# Why does the liquid stay in the straw?

• itsthemac
In summary, the liquid stays in the straw when it is lifted up because of the pressure of the outside air pushing up on the liquid. The air pressure comes from the equivalent of 15 pounds per square inch pushing down, and when your finger is placed on the straw it cuts off the liquid from most of the air pressure. However, the pressure at the bottom of the straw remains at 1atm, creating equilibrium and allowing the liquid to stay in the straw. This is because the pressure in the water is determined by its height, and when the pressure reaches zero or the vapor pressure of water, the water will vaporize. The presence of a small air bubble does not significantly change the pressure and the water will still rise in the
itsthemac
This might sound trivial, but I've always been curious as to why exactly when you put your finger on the top of a straw in a drink and lift it up, the liquid stays in it. We're studying pressure and fluids right now in my physics class, and I have a general idea that it has to do with the pressure of the outside air pushing up on the liquid in the straw. What I don't understand is exactly how to describe the whole thing. Shouldn't the pressure of the air in between the liquid and your finger be the same as it was before you put your finger on the straw? Does that pressure actually change at all just from enclosing it? And if it doesn't change, then wouldn't the same forces be acting on the liquid that were acting on it before you put your finger on it? thanks in advance

The air pressure comes from the fact that there's the equivalent of 15 pounds per square inch air pushing down due to the air pressure. When you put your finger on the straw, you've cut off the liquid in the straw from all but a few inches of air (whatever sits between your finger and the liquid). The air pressure from the top drops to almost nothing whereas the air pressure from the bottom is still the ol 1atm pushing up.

Pengwuino said:
The air pressure comes from the fact that there's the equivalent of 15 pounds per square inch air pushing down due to the air pressure. When you put your finger on the straw, you've cut off the liquid in the straw from all but a few inches of air (whatever sits between your finger and the liquid). The air pressure from the top drops to almost nothing whereas the air pressure from the bottom is still the ol 1atm pushing up.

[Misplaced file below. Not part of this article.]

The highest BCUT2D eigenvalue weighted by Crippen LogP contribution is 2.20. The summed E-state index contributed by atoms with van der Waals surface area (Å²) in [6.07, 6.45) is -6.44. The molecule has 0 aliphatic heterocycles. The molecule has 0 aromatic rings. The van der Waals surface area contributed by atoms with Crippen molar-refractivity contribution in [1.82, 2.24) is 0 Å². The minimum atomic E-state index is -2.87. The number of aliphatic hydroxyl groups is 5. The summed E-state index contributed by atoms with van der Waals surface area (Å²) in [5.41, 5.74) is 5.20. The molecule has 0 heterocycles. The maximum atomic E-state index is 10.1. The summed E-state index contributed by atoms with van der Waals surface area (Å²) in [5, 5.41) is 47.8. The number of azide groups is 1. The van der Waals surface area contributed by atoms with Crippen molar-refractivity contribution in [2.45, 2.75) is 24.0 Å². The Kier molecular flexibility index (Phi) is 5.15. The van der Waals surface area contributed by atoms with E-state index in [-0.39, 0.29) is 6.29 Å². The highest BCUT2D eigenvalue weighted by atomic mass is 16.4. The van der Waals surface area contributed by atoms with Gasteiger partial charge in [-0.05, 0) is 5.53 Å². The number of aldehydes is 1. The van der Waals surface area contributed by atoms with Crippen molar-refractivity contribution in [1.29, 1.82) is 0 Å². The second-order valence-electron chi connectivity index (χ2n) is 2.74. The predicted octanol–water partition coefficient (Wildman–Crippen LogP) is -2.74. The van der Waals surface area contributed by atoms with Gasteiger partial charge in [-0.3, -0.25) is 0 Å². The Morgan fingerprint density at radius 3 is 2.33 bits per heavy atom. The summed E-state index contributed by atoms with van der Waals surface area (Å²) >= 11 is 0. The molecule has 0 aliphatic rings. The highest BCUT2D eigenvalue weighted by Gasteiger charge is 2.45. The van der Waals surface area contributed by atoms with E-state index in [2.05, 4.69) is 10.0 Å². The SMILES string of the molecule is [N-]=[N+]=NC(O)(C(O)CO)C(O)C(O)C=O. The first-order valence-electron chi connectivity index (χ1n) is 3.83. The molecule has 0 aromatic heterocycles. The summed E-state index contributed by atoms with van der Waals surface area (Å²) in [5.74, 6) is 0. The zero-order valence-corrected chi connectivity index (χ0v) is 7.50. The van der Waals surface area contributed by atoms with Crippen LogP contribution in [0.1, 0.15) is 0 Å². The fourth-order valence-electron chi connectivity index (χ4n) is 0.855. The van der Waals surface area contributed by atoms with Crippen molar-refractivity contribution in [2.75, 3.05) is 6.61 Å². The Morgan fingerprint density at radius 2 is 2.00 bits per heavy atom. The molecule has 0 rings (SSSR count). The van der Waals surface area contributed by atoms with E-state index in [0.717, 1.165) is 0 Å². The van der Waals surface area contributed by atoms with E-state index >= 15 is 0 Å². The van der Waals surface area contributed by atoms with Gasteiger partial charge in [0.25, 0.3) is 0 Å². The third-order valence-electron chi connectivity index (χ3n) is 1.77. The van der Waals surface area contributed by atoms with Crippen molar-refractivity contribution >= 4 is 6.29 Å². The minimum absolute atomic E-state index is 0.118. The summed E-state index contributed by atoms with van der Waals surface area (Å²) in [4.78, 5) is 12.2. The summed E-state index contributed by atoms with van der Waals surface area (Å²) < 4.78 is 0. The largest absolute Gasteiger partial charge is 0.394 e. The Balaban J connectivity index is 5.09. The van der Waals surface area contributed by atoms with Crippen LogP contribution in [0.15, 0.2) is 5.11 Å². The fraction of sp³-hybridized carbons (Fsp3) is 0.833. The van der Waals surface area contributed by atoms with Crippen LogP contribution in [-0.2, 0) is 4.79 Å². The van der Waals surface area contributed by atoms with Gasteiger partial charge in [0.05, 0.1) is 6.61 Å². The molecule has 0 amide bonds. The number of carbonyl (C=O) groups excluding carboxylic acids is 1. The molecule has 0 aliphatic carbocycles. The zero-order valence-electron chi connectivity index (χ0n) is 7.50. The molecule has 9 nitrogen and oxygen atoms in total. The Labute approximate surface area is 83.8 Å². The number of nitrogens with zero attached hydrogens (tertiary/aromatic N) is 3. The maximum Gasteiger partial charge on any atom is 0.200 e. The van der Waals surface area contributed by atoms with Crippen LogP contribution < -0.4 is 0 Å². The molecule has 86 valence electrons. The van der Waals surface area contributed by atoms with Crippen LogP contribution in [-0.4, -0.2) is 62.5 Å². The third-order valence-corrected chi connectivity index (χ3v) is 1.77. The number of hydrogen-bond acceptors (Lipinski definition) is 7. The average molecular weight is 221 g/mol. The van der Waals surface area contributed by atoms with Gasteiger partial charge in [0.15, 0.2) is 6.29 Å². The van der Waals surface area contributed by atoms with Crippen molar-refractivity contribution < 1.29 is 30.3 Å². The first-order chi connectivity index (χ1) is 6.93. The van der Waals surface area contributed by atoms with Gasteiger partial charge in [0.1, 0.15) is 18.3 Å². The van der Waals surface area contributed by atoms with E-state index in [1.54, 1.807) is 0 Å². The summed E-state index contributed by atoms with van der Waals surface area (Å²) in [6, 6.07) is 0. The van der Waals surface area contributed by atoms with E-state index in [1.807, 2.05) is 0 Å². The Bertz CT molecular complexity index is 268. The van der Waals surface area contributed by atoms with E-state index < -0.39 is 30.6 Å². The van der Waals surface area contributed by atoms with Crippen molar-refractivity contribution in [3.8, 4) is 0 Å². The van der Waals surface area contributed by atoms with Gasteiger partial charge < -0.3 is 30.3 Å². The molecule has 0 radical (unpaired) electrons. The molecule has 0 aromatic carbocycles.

But if the air pressure at the top drops to almost nothing, shouldn't the water in the straw move upwards towards your finger a little bit the second you put your finger on the straw? I would also think that this would mean that if you tipped the straw upside-down (while keeping your finger on it), that the water would fall towards your finger. But this doesn't happen.

itsthemac said:
But if the air pressure at the top drops to almost nothing, shouldn't the water in the straw move upwards towards your finger a little bit the second you put your finger on the straw? I would also think that this would mean that if you tipped the straw upside-down (while keeping your finger on it), that the water would fall towards your finger. But this doesn't happen.

There's air between your finger and the water, it can't be crushed anymore than if it were in a balloon!

itsthemac said:
But if the air pressure at the top drops to almost nothing, shouldn't the water in the straw move upwards towards your finger a little bit the second you put your finger on the straw? I would also think that this would mean that if you tipped the straw upside-down (while keeping your finger on it), that the water would fall towards your finger. But this doesn't happen.

Wait wait no no, I didn't think that one through. The pressure doesn't drop to 0, it stays the same. Except now it's in equilibrium being pushed from below at 1atm and from above at 1atm.

Pengwuino said:
Wait wait no no, I didn't think that one through. The pressure doesn't drop to 0, it stays the same. Except now it's in equilibrium being pushed from below at 1atm and from above at 1atm.

but if they're both at 1 atm, then shouldn't the force caused by the pressure pushing up on the liquid from the bottom and the force caused by the pressure pushing down on the liquid from the air in between the liquid and your finger cancel out? which would mean that the net force acting on the liquid in the vertical direction would just be the force of gravity? which should just pull it down and out of the straw?

itsthemac said: